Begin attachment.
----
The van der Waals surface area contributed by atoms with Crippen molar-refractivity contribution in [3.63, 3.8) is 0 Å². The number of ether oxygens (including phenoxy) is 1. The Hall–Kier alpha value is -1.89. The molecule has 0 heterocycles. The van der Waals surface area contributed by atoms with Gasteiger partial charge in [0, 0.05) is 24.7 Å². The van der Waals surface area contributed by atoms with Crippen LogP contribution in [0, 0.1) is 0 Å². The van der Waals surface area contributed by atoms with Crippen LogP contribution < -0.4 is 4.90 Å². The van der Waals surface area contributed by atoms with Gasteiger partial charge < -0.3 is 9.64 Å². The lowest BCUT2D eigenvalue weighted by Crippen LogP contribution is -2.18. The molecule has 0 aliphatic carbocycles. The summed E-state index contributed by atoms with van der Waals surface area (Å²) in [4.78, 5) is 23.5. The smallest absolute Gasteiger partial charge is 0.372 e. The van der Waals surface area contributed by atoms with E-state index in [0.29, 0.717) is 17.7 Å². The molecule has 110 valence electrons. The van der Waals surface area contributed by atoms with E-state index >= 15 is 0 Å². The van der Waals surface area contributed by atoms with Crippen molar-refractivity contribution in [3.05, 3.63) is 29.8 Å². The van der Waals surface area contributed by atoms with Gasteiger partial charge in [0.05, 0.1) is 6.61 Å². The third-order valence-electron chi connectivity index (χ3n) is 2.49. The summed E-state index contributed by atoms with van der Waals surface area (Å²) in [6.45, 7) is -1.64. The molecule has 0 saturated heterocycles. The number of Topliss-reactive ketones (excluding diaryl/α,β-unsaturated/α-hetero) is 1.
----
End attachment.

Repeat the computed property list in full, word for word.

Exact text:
The van der Waals surface area contributed by atoms with Crippen molar-refractivity contribution in [3.63, 3.8) is 0 Å². The number of ether oxygens (including phenoxy) is 1. The Hall–Kier alpha value is -1.89. The molecule has 0 heterocycles. The van der Waals surface area contributed by atoms with Gasteiger partial charge in [0, 0.05) is 24.7 Å². The van der Waals surface area contributed by atoms with Crippen LogP contribution in [0, 0.1) is 0 Å². The van der Waals surface area contributed by atoms with Crippen LogP contribution < -0.4 is 4.90 Å². The van der Waals surface area contributed by atoms with Gasteiger partial charge < -0.3 is 9.64 Å². The lowest BCUT2D eigenvalue weighted by Crippen LogP contribution is -2.18. The molecule has 0 aliphatic carbocycles. The summed E-state index contributed by atoms with van der Waals surface area (Å²) in [4.78, 5) is 23.5. The smallest absolute Gasteiger partial charge is 0.372 e. The van der Waals surface area contributed by atoms with E-state index in [0.29, 0.717) is 17.7 Å². The molecule has 110 valence electrons. The van der Waals surface area contributed by atoms with E-state index >= 15 is 0 Å². The van der Waals surface area contributed by atoms with Crippen molar-refractivity contribution in [3.05, 3.63) is 29.8 Å². The van der Waals surface area contributed by atoms with Gasteiger partial charge in [0.05, 0.1) is 6.61 Å². The third-order valence-electron chi connectivity index (χ3n) is 2.49. The summed E-state index contributed by atoms with van der Waals surface area (Å²) in [6.45, 7) is -1.64. The molecule has 0 saturated heterocycles. The number of Topliss-reactive ketones (excluding diaryl/α,β-unsaturated/α-hetero) is 1.